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Download A Woman’s Disease: The History of Cervical Cancer by Ilana Lowy PDF

By Ilana Lowy

Cervical melanoma is an emotive affliction with a number of connotations. It has stood for the horror of melanoma, the curse of femininity, the wish of state of the art clinical applied sciences and the promise of screening for malignant tumours. for a very long time, this sickness used to be pointed out with the main dreaded elements of malignancies: lengthy invalidity and protracted ache, but in addition actual degradation, disgrace and social isolation. Cervical melanoma displayed in parallel the hazards of being a girl.

In the 20 th century, ideas in the beginning built to manage cervical melanoma - radiotherapy and radium treatment, exfoliate cytology (Pap smear), homogenisation of the 'staging' of tumours, mass campaigns for an early detection of precancerous lesions of the cervix - set criteria for prognosis, remedy and prevention of different malignancies. within the past due twentieth century, cervical melanoma underwent one other vital swap. With the reveal of the position of chosen strands of HPV (Human Papilloma Virus) within the genesis of this malignancy, it was once remodeled right into a sexually transmitted illness. This new knowing of cervical melanoma associated it extra firmly with way of life offerings, and hence elevated the risk of stigmatisation of sufferers; however it opened the chance for effective prevention of this malignancy via vaccination.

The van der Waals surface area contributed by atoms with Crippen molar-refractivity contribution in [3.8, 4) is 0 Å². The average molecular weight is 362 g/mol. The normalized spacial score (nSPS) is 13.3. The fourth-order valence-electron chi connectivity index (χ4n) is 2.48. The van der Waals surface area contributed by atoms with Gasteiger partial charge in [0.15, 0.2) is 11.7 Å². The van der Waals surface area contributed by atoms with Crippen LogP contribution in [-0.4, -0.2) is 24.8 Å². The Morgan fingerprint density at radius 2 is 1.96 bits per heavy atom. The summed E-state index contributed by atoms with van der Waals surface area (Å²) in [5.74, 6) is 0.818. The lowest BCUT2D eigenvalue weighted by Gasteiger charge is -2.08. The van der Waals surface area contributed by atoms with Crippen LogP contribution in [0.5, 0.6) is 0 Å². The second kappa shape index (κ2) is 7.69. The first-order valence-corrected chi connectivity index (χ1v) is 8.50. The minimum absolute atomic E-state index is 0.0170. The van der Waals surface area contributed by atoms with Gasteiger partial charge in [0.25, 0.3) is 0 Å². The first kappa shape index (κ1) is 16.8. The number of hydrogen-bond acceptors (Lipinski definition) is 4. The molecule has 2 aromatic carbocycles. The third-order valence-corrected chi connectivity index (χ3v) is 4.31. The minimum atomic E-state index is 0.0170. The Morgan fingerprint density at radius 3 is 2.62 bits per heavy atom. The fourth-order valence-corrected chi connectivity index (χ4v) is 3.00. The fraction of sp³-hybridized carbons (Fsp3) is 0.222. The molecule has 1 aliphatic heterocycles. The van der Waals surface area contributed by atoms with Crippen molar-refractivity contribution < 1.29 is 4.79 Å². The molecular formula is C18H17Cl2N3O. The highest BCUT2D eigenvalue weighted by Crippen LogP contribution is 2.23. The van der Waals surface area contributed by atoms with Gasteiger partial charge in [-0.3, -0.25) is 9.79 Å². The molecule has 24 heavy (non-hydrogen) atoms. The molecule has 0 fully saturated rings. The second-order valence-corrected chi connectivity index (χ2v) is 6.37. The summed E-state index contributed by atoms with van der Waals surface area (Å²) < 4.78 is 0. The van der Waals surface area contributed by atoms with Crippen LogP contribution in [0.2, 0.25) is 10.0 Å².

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Extra resources for A Woman’s Disease: The History of Cervical Cancer

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The great majority of women who underwent a vaginal ablation of the uterus had an uneventful recovery, while up to a quarter of those who underwent abdominal hysterectomy suffered from severe bladder or gut problems. Advocates of vaginal hysterectomy also affirmed that the abdominal operation did not produce more long-term cures than the vaginal one. Advocates of radical abdominal hysterectomy strongly disagreed. They argued that only the opening of the abdominal cavity allowed the surgeon to see whether the cancer had spread beyond the uterus and, if this was the case, either to attempt to eliminate all the abnormal tissues or, if the disease was too advanced, to abstain from a useless intervention.

Many surgeons were persuaded that more extensive surgery gave the patient better chances of a cure, and replaced excision of the cancerous cervix with ablation of the whole uterus. In the last decade of the nineteenth century, many women survived hysterectomy for uterine malignancies, but only a few achieved long-lasting remission. In the great majority of operated patients, the cancer returned promptly. In spite of the paucity of long-term cures, surgeons continued to perform hysterectomies. One possible reason might have been a hope that some women would be saved from an unavoidable death.

He performed this operation on 44 cancer patients, and only 2 among them survived for more than 2 years. ’2 The US gynaecologist Charles P. Noble expressed a similar hope in 1892. ’3 The views of Richelot and Noble were shared by many of their colleagues. At the end of the nineteenth century textbooks of gynaecology stressed that all the women with operable cancers—that is, tumours limited to the uterus—should undergo hysterectomy. Local treatments, such as cauterization or the application of antiseptic substances, once seen as an efficient treatment for an early scirrhous, were redefined as preparatory steps for a surgery or, alternatively, a palliative treatment which could alleviate some of the more bothersome symptoms of women with ‘inoperable’ cancer; that is, a tumour which had spread beyond the uterus.

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